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December 12, 2012
If It’s for Sale, His Lines Sort It
By MARGALIT FOX
It was born on a beach six decades ago, the product of a pressing need, an intellectual spark and the sweep of a young man’s fingers through the sand.
The result adorns almost every product of contemporary life, including groceries, wayward luggage and, if you are a traditionalist, the newspaper you are holding.
The man on the beach that day was a mechanical-engineer-in-training named N. Joseph Woodland. With that transformative stroke of his fingers − yielding a set of literal lines in the sand − Mr. Woodland, who died on Sunday at 91, conceived the modern bar
Mr. Woodland was a graduate student when he and a classmate, Bernard Silver, created a technology, based on a printed series of wide and narrow striations, that encoded consumer-product information for optical scanning.
Their idea, developed in the late 1940s and patented 60 years ago this fall, turned out to be ahead of its time, and the two men together made only $15,000 from it, when they sold their patent to Philco. But the curious round symbol they devised would ultimately give rise to the universal product code, or U.P.C., as the staggeringly prevalent rectangular bar code (it graces tens of millions of different items) is officially known.
Here is part of the story behind the invention:
To represent information visually, he realized, he would need a code. The only code he knew was the one he had learned in the Boy Scouts.
What would happen, Mr. Woodland wondered one day, if Morse code, with its elegant simplicity and limitless combinatorial potential, were adapted graphically? He began trailing his fingers idly through the sand.
“What I’m going to tell you sounds like a fairy tale,” Mr. Woodland told Smithsonian magazine in 1999. “I poked my four fingers into the sand and for whatever reason − I didn’t know − I pulled my hand toward me and drew four lines. I said: ‘Golly! Now I have four lines, and they could be wide lines and narrow lines instead of dots and dashes.’ ”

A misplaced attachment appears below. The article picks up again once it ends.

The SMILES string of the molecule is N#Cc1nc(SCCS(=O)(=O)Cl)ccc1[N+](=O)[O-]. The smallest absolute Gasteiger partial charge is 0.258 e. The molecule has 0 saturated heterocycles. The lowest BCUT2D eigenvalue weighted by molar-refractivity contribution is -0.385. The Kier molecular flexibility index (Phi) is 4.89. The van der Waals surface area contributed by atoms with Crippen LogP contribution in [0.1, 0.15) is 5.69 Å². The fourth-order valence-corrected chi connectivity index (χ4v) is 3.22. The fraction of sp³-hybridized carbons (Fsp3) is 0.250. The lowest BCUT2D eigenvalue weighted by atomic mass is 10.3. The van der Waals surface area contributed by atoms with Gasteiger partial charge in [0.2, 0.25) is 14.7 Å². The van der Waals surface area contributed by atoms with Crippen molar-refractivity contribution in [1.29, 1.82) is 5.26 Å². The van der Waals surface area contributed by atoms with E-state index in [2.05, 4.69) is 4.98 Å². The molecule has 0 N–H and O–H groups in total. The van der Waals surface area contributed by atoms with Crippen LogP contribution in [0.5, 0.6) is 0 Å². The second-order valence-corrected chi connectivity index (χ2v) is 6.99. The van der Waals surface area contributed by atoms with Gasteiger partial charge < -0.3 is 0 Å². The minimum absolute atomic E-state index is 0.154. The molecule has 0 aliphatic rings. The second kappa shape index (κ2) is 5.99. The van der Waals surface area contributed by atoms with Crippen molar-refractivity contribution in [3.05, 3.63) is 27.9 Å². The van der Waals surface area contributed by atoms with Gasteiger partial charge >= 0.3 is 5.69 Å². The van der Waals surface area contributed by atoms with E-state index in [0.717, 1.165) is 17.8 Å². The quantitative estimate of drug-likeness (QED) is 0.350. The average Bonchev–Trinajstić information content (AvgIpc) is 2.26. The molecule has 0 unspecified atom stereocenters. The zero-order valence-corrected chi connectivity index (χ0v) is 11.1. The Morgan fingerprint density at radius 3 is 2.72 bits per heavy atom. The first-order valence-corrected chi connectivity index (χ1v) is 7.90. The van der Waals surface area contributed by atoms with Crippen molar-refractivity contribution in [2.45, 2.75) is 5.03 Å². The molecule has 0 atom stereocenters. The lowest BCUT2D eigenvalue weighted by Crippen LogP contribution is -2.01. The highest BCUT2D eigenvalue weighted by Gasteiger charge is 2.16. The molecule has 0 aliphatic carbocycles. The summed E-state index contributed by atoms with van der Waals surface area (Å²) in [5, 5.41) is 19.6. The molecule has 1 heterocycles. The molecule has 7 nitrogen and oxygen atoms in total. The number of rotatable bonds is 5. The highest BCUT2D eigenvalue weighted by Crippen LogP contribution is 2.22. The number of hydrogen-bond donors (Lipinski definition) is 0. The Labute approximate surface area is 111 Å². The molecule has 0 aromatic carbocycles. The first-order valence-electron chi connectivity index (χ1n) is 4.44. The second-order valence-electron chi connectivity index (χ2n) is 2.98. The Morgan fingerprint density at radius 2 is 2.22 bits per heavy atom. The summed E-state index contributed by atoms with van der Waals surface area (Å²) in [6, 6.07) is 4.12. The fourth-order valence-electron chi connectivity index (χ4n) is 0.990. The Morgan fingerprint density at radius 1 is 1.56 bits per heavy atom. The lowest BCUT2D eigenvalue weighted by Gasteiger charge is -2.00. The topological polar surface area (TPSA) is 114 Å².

That consequential pass was merely the beginning. “Only seconds later,” Mr. Woodland continued, “I took my four fingers − they were still in the sand − and I swept them around into a full circle.”
Mr. Woodland favored the circular pattern for its omnidirectionality: a checkout clerk, he reasoned, could scan a product without regard for its orientation.
But that method − a variegated bull’s-eye of wide and narrow bands −, which depended on an immense scanner equipped with a 500-watt light, was expensive and unwieldy, and it languished for years.
The two men eventually sold their patent to Philco for $15,000 − all they ever made from their invention.
By the time the patent expired at the end of the 1960s, Mr. Woodland was on the staff of I.B.M., where he worked from 1951 until his retirement in 1987.
Over time, laser scanning technology and the advent of the microprocessor made the bar code viable. In the early 1970s, an I.B.M. colleague, George J. Laurer, designed the familiar black-and-white rectangle, based on the Woodland-Silver model and drawing on Mr. Woodland’s considerable input.
(Adapted from http://www.nytimes.com/2012/12/13/business/n-joseph-woodland-inventor-of-the-bar-code-dies-at-91.html?nl=todaysheadlines